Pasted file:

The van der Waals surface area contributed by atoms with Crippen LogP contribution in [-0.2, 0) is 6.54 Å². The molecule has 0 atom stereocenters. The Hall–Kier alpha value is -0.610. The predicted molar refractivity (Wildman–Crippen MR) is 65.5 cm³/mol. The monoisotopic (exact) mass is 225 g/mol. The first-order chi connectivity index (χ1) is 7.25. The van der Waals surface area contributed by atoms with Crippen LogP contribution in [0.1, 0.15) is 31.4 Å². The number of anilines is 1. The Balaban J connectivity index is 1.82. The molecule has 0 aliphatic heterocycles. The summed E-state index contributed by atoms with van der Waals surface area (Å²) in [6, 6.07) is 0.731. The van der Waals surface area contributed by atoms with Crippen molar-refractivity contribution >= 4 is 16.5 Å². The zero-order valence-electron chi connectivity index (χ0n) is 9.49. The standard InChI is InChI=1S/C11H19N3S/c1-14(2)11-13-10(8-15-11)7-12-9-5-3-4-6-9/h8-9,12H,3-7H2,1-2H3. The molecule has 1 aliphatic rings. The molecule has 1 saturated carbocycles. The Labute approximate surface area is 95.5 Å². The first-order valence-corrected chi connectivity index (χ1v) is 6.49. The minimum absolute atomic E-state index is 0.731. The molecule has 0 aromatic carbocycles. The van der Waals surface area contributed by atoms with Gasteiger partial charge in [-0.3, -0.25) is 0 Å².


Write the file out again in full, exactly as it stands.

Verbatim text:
The van der Waals surface area contributed by atoms with Crippen LogP contribution in [-0.2, 0) is 6.54 Å². The molecule has 0 atom stereocenters. The Hall–Kier alpha value is -0.610. The predicted molar refractivity (Wildman–Crippen MR) is 65.5 cm³/mol. The monoisotopic (exact) mass is 225 g/mol. The first-order chi connectivity index (χ1) is 7.25. The van der Waals surface area contributed by atoms with Crippen LogP contribution in [0.1, 0.15) is 31.4 Å². The number of anilines is 1. The Balaban J connectivity index is 1.82. The molecule has 0 aliphatic heterocycles. The summed E-state index contributed by atoms with van der Waals surface area (Å²) in [6, 6.07) is 0.731. The van der Waals surface area contributed by atoms with Crippen molar-refractivity contribution >= 4 is 16.5 Å². The zero-order valence-electron chi connectivity index (χ0n) is 9.49. The standard InChI is InChI=1S/C11H19N3S/c1-14(2)11-13-10(8-15-11)7-12-9-5-3-4-6-9/h8-9,12H,3-7H2,1-2H3. The molecule has 1 aliphatic rings. The molecule has 1 saturated carbocycles. The Labute approximate surface area is 95.5 Å². The first-order valence-corrected chi connectivity index (χ1v) is 6.49. The minimum absolute atomic E-state index is 0.731. The molecule has 0 aromatic carbocycles. The van der Waals surface area contributed by atoms with Gasteiger partial charge in [-0.3, -0.25) is 0 Å².